It feels as if we are in uncharted territory, where what we once knew is no longer adequate, and we don’t know how long we will be here.
The Israelites and their nostalgia for the way things were and their cries to God for help— none of it feels that foreign to me.
But even in the wilderness, God is with God’s people. God shows up for them, everyday. And God performs small miracles—certainly nothing compared to the parting of the Red Sea—but in this section of Exodus marked by wilderness, God provides food every day, and draws water from unexpected places. They Israelites ask and God responds.
It’s not a straightforward trajectory for their trust. They take missteps and fall back into habits of fear and paranoia when they build a golden idol, believing that it will bring security to them. But throughout the wilderness, the people voice their needs, and God responds.
And God responds in unexpected ways. The heavens don’t open up and pour rain. No river magically appears that will lead the way to the Promised Land. Instead, God draws water from an unlikely place— a rock. God creates life and hope through something seemingly barren.
This wilderness we find ourselves in— this global health crisis— it's probably going to get worse before it gets better. And when something threatens survival, we are all prone to act like the the Israelites in the wilderness— anxious, distrustful, and ready to lay blame at the feet of others.
But when God brings forth water, God offers the people hope that they will survive. It doesn’t save the day in some big way, but it makes the wilderness a little bit easier to bear.
When I first started writing this sermon, I thought we were the Israelites, and yes, we share some similarities, but as we discern how best to live in our own particular wilderness, perhaps God is calling us to be water springing forth from a rock.
As a church, maybe we can be God’s water. We, as a congregation, are not going to fix anything, but we can be a source of God’s hope and peace in a time marked by anxiety and worry.
We can be like water in the wilderness by staying informed and clear-headed, sharing verified facts, not rumors or hearsay.
We can be the water in the wilderness by taking care of those who are vulnerable around us, by practicing social distancing, and checking in with those who might need a little extra help.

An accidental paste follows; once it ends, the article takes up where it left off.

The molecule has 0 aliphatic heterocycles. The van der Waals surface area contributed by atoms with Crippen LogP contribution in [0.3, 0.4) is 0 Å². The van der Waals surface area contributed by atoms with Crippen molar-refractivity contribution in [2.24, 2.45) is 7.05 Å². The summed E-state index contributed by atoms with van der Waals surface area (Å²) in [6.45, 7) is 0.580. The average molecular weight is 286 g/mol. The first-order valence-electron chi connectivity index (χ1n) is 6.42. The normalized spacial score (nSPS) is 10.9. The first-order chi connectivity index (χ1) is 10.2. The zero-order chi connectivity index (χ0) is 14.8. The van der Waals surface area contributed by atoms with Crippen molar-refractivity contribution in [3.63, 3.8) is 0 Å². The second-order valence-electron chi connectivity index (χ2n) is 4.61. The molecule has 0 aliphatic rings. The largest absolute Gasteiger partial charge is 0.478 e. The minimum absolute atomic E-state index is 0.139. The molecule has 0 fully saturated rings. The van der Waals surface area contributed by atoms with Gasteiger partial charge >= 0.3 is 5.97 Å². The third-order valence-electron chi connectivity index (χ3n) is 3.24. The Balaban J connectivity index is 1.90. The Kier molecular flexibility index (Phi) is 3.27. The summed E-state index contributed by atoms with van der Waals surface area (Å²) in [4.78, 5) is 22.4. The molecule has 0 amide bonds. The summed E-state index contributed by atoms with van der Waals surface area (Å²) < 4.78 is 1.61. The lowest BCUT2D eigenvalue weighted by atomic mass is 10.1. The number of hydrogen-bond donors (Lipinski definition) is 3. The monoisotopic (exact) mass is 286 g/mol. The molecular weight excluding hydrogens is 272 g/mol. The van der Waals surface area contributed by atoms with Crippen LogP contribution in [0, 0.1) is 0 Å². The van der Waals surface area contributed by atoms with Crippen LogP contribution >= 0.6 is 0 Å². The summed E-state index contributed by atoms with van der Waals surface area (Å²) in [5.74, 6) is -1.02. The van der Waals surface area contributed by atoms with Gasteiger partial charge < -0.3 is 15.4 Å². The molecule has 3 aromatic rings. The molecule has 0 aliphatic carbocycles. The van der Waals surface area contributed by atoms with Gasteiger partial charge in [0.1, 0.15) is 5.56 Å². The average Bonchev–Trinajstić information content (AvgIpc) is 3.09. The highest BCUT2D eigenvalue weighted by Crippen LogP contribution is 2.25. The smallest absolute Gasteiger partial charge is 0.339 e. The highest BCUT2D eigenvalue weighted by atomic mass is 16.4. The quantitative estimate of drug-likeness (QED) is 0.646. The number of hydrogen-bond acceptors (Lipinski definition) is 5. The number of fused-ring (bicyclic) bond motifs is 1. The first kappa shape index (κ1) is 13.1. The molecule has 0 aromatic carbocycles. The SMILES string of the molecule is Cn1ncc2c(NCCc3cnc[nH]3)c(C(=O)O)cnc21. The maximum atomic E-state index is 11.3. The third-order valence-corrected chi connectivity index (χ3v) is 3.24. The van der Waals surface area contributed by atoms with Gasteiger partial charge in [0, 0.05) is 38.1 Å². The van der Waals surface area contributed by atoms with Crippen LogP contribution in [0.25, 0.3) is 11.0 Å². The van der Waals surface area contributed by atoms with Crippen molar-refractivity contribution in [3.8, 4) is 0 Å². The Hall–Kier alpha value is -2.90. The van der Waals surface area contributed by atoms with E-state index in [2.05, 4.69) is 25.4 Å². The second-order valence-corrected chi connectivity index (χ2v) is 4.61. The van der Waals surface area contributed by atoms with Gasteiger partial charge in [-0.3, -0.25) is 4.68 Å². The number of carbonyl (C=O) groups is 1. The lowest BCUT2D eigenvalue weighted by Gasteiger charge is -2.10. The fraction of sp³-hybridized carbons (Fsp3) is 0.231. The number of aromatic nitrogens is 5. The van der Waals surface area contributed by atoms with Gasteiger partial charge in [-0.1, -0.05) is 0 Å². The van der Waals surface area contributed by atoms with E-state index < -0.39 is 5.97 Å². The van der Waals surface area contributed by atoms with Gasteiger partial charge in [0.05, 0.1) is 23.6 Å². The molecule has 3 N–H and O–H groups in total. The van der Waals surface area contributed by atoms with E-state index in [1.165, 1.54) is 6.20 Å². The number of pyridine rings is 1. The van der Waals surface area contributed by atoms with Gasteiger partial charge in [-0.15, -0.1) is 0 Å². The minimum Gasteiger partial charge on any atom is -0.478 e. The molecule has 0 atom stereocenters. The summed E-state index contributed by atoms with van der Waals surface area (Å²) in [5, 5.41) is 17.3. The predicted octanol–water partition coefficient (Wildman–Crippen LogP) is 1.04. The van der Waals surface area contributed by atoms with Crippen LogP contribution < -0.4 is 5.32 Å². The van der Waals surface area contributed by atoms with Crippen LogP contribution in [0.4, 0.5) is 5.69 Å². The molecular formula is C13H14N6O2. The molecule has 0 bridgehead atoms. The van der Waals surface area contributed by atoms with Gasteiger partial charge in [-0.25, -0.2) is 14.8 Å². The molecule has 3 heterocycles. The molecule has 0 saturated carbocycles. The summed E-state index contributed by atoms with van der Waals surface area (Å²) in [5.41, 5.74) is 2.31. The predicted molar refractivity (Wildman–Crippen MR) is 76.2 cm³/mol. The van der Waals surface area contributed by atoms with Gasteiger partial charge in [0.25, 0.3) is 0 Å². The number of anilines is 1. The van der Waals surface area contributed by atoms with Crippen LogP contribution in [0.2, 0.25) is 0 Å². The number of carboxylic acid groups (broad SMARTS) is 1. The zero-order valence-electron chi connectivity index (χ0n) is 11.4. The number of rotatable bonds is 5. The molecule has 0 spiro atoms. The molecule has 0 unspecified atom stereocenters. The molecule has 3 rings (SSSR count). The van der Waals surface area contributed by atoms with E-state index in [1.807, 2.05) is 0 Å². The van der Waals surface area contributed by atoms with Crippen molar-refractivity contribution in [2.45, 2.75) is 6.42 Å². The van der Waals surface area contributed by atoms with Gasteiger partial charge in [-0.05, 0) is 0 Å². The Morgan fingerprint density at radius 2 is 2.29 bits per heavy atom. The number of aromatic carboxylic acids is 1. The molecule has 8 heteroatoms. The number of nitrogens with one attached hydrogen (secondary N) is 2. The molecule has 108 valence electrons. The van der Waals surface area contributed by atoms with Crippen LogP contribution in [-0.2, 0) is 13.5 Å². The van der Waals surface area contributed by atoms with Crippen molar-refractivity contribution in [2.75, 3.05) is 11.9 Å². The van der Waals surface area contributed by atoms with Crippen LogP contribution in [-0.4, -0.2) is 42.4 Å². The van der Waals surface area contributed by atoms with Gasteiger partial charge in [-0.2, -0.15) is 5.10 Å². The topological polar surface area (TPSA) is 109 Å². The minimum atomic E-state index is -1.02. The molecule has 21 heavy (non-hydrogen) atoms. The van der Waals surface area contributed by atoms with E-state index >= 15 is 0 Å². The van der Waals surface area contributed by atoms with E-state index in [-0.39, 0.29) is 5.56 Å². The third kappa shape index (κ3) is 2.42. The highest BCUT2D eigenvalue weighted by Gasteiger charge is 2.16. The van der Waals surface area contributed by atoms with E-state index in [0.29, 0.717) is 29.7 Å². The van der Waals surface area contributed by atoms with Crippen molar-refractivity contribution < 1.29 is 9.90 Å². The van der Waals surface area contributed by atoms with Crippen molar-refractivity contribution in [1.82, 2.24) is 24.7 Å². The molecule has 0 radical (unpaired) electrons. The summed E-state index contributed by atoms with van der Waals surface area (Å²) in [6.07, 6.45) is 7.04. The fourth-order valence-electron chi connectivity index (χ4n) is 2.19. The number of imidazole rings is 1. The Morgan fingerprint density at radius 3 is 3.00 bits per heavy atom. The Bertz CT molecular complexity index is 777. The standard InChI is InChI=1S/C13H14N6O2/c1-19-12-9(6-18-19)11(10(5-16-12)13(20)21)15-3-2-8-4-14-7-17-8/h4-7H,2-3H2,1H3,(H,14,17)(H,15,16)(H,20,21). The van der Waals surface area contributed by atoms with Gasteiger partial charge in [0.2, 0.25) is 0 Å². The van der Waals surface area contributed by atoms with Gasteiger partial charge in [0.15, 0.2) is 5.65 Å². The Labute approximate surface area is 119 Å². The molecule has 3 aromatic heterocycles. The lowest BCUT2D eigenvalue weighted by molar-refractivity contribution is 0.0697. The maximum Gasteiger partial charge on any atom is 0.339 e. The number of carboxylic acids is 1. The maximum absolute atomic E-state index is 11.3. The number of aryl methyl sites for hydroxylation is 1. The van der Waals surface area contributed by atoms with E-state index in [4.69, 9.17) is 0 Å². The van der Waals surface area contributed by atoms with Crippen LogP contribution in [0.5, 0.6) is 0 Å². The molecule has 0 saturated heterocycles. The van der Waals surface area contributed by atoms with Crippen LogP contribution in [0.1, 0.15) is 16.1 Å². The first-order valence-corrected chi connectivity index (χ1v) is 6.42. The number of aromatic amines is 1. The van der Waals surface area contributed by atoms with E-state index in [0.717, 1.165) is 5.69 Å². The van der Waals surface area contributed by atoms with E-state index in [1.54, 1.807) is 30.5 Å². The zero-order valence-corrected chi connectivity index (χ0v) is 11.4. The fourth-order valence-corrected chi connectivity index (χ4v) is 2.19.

We can be water by being kind and compassionate to all people— rather than give in to stereotypes about who we should consider a threat.
We can be water by speaking of hope and caution in equal measure. Allowing ourselves to feel the fear and anxiety inside us, but not losing sight of the greater needs of our community.
We can be water by being flexible and willing to change our routines and patterns as new information and plans arise.
This church is already doing just that. We have made changes to be more like water in the wilderness. At this time, we are creating a plan to continue pastoral care for one another. We are still gathered as God’s people, even if it looks different than what we usually do.
We are working on measures to ensure the safety of all people, and we are committed to practicing our trust and hope in God, even when it feels difficult.
How else can we be water in the wilderness?
The Exodus story would be a lot simpler of a narrative if we were to gloss over what happens in the wilderness. That movie versions of Exodus— such as the Ten Commandments or The Prince of Egypt— they don’t have it in there.
But what happens in the wilderness is a whole lot more reflective of the times we live in. The threat is not some villain like Pharaoh, but the basic struggle for a community to exist. It shows us the real tension that rises when people’s survival is in jeopardy, and there is not a big miracle that saves the day.
But it is also a story in which the Israelites practice trusting that God is with them, and that God listens to them. And it is a story in which God provides, even in ways we might not expect.
Thanks be to God. Amen.